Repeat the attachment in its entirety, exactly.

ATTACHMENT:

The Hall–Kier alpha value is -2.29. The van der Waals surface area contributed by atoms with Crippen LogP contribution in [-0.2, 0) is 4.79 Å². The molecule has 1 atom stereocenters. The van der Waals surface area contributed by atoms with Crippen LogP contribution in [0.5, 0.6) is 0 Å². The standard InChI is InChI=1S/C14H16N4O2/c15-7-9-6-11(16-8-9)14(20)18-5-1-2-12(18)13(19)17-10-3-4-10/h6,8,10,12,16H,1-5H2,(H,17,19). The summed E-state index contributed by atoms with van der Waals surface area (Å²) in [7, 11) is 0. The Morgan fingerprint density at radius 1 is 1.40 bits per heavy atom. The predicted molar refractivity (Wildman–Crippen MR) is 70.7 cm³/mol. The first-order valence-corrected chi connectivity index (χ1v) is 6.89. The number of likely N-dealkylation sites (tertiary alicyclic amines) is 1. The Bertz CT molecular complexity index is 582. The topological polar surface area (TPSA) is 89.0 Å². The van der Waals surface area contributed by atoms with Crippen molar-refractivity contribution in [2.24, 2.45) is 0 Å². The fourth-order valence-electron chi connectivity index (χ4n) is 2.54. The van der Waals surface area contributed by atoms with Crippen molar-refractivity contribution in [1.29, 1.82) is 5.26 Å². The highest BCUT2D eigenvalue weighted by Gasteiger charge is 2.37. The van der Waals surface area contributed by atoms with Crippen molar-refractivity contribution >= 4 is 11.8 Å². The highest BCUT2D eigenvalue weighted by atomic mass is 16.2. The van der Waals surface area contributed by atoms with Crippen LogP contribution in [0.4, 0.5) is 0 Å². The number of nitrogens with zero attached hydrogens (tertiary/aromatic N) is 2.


The Hall–Kier alpha value is -2.29. The van der Waals surface area contributed by atoms with Crippen LogP contribution in [-0.2, 0) is 4.79 Å². The molecule has 1 atom stereocenters. The van der Waals surface area contributed by atoms with Crippen LogP contribution in [0.5, 0.6) is 0 Å². The standard InChI is InChI=1S/C14H16N4O2/c15-7-9-6-11(16-8-9)14(20)18-5-1-2-12(18)13(19)17-10-3-4-10/h6,8,10,12,16H,1-5H2,(H,17,19). The summed E-state index contributed by atoms with van der Waals surface area (Å²) in [7, 11) is 0. The Morgan fingerprint density at radius 1 is 1.40 bits per heavy atom. The predicted molar refractivity (Wildman–Crippen MR) is 70.7 cm³/mol. The first-order valence-corrected chi connectivity index (χ1v) is 6.89. The number of likely N-dealkylation sites (tertiary alicyclic amines) is 1. The Bertz CT molecular complexity index is 582. The topological polar surface area (TPSA) is 89.0 Å². The van der Waals surface area contributed by atoms with Crippen molar-refractivity contribution in [2.24, 2.45) is 0 Å². The fourth-order valence-electron chi connectivity index (χ4n) is 2.54. The van der Waals surface area contributed by atoms with Crippen molar-refractivity contribution in [1.29, 1.82) is 5.26 Å². The highest BCUT2D eigenvalue weighted by Gasteiger charge is 2.37. The van der Waals surface area contributed by atoms with Crippen molar-refractivity contribution >= 4 is 11.8 Å². The highest BCUT2D eigenvalue weighted by atomic mass is 16.2. The van der Waals surface area contributed by atoms with Crippen LogP contribution in [0.4, 0.5) is 0 Å². The number of nitrogens with zero attached hydrogens (tertiary/aromatic N) is 2.